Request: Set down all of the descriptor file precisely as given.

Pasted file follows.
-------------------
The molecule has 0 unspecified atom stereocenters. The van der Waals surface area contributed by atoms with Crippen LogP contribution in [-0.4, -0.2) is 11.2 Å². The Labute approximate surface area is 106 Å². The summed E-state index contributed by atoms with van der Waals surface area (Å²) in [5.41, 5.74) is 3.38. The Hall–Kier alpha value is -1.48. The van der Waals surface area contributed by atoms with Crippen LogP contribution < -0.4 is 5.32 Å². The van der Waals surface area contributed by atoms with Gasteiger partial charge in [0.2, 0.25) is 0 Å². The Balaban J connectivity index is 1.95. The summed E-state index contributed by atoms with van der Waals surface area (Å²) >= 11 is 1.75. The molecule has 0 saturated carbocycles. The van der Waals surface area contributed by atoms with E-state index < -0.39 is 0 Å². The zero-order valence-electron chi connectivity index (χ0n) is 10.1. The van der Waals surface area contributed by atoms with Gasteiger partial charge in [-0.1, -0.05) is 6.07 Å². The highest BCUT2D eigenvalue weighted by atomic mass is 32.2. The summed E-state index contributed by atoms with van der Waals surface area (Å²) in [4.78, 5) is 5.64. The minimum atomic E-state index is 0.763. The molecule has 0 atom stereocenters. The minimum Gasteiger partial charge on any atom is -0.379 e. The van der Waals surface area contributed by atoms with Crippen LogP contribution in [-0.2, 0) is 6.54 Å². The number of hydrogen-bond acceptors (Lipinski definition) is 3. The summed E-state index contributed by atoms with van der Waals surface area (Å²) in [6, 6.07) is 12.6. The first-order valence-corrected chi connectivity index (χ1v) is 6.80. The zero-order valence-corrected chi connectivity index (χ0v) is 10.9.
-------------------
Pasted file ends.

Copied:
The molecule has 0 unspecified atom stereocenters. The van der Waals surface area contributed by atoms with Crippen LogP contribution in [-0.4, -0.2) is 11.2 Å². The Labute approximate surface area is 106 Å². The summed E-state index contributed by atoms with van der Waals surface area (Å²) in [5.41, 5.74) is 3.38. The Hall–Kier alpha value is -1.48. The van der Waals surface area contributed by atoms with Crippen LogP contribution < -0.4 is 5.32 Å². The van der Waals surface area contributed by atoms with Gasteiger partial charge in [0.2, 0.25) is 0 Å². The Balaban J connectivity index is 1.95. The summed E-state index contributed by atoms with van der Waals surface area (Å²) >= 11 is 1.75. The molecule has 0 saturated carbocycles. The van der Waals surface area contributed by atoms with E-state index < -0.39 is 0 Å². The zero-order valence-electron chi connectivity index (χ0n) is 10.1. The van der Waals surface area contributed by atoms with Gasteiger partial charge in [-0.1, -0.05) is 6.07 Å². The highest BCUT2D eigenvalue weighted by atomic mass is 32.2. The summed E-state index contributed by atoms with van der Waals surface area (Å²) in [4.78, 5) is 5.64. The minimum atomic E-state index is 0.763. The molecule has 0 atom stereocenters. The minimum Gasteiger partial charge on any atom is -0.379 e. The van der Waals surface area contributed by atoms with Crippen LogP contribution in [-0.2, 0) is 6.54 Å². The number of hydrogen-bond acceptors (Lipinski definition) is 3. The summed E-state index contributed by atoms with van der Waals surface area (Å²) in [6, 6.07) is 12.6. The first-order valence-corrected chi connectivity index (χ1v) is 6.80. The zero-order valence-corrected chi connectivity index (χ0v) is 10.9.